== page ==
In the United States, two recognized pathways exist for demonstrating that an MPS disinfects adequately. One is to test it by loading lenses with microorganisms and then performing each disinfection step as specified in the product labeling. This testing, called Regimen Qualification, must demonstrate that at the end of the disinfection process, fewer than 10 microbes of an initial inoculum of 100,000 to 1 million viable cells remain on the lenses and in the solution (at least a 5 log reduction of three types of bacteria). The manufacturer specifies the regimen used; it may or may not include a rub step.

The second method is "stand alone" testing. It was developed to expedite industry testing of MPS products that are used in a "standard" regimen, including rubbing and rinsing steps as well as a lens soak period. In this test a volume of MPS is inoculated with micro-organisms soaked for the time specified by the product labeling. Then the disinfectant is neutralized and the number of surviving organisms is determined. To pass the test, there must be at least a 3 log reduction in bacteria and a 1 log reduction in fungi. Passing "stand alone" testing doesn't demonstrate cleaning or disinfection of lenses since no lenses are involved in the test.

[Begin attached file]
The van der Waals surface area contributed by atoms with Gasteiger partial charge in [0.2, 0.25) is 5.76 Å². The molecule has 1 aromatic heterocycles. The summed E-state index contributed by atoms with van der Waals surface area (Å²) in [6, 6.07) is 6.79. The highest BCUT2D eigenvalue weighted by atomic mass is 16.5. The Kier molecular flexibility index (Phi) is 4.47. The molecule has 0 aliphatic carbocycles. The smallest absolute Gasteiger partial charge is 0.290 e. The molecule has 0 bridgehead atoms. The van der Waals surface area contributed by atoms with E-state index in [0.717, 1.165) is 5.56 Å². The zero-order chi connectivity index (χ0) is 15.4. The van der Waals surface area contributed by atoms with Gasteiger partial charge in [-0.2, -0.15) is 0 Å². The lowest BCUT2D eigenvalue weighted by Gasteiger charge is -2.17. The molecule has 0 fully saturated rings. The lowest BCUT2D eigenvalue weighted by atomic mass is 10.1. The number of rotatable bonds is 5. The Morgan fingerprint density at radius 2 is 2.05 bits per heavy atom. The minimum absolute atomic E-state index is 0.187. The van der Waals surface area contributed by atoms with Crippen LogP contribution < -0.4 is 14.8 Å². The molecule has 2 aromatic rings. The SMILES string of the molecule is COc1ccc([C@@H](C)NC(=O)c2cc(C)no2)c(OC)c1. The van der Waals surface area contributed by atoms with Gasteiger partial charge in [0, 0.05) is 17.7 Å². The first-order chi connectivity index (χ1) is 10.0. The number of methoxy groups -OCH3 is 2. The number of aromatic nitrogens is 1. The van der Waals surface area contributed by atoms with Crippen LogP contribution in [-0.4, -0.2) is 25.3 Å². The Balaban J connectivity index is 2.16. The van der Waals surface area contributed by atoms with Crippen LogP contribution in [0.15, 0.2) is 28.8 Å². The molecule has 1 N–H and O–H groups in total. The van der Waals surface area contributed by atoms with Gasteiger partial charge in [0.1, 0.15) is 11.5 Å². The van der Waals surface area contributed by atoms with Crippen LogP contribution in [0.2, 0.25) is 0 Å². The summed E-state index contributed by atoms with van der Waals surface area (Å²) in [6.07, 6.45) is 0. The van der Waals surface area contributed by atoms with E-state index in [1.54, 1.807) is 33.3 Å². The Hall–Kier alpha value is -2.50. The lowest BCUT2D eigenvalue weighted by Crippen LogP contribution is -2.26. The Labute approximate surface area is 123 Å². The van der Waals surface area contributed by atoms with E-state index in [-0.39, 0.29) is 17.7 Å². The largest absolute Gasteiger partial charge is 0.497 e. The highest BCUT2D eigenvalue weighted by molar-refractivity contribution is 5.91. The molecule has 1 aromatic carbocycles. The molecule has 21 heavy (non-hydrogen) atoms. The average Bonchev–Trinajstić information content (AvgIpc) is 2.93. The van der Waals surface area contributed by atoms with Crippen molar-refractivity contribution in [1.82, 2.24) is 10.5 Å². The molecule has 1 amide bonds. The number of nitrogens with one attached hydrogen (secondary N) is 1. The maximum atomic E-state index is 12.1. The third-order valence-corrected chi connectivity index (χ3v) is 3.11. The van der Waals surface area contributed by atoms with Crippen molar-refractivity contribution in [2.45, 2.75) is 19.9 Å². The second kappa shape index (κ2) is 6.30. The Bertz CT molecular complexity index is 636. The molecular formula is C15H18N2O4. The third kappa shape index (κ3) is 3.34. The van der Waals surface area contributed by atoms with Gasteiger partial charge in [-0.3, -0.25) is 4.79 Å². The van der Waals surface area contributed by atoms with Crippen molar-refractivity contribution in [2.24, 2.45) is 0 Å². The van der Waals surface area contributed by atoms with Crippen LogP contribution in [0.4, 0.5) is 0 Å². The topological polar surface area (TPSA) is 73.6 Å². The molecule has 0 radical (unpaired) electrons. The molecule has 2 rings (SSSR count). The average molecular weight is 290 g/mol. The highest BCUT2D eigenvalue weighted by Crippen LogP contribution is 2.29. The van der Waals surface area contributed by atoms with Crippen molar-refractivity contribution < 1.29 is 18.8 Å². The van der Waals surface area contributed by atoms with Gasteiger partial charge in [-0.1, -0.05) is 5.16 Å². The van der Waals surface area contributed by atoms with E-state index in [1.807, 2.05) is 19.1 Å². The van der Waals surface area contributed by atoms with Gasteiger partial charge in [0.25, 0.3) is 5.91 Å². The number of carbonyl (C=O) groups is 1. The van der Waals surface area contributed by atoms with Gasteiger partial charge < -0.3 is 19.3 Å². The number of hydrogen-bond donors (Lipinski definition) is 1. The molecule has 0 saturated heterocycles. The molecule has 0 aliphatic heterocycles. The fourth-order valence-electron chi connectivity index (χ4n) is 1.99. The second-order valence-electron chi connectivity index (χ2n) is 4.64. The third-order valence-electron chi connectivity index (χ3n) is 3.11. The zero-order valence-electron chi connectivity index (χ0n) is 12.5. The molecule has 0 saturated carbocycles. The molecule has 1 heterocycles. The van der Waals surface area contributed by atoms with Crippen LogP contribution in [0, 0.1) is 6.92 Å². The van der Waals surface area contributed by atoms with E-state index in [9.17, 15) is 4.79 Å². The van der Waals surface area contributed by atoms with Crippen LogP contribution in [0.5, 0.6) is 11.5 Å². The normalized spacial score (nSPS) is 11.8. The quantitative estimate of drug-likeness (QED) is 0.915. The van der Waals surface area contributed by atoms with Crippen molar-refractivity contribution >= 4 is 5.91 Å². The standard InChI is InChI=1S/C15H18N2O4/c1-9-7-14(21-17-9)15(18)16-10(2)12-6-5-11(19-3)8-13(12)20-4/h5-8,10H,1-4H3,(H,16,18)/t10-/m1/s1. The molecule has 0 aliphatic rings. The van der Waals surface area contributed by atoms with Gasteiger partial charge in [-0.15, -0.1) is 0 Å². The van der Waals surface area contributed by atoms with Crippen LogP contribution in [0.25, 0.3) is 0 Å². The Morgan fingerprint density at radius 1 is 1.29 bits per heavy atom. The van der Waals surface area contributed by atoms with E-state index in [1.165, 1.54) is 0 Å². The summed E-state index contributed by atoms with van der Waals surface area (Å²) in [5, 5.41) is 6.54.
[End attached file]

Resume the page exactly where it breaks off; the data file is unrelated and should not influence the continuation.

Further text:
The only requirement is a specific reduction in microbial viability numbers, expressed as log reduction, within the specified soak time. For example, if the test inoculum is 500,000 (5x 105) organisms, a 1 log reduction would have 50,000 (5x104) organisms surviving, and a 3 log reduction would have 500 (5x102). If the MPS passes the "stand alone" test, regimen testing is unnecessary, and the product may be labeled a multipurpose disinfecting solution (MPDS).

Products that qualified as adequate disinfectants using regimen testing include Complete Brand and SOLOcare. Products that qualified using the stand alone test are ReNu MultiPlus and Opti-Free Express.


Because a no-rub regimen isn't a "standard" regimen, the MPS must pass a modified regimen test (including a special test using organic soil added to the lenses) to be cleared by FDA. Products that have no-rub labeling are Opti-Free Express, Complete, and ReNu MultiPlus.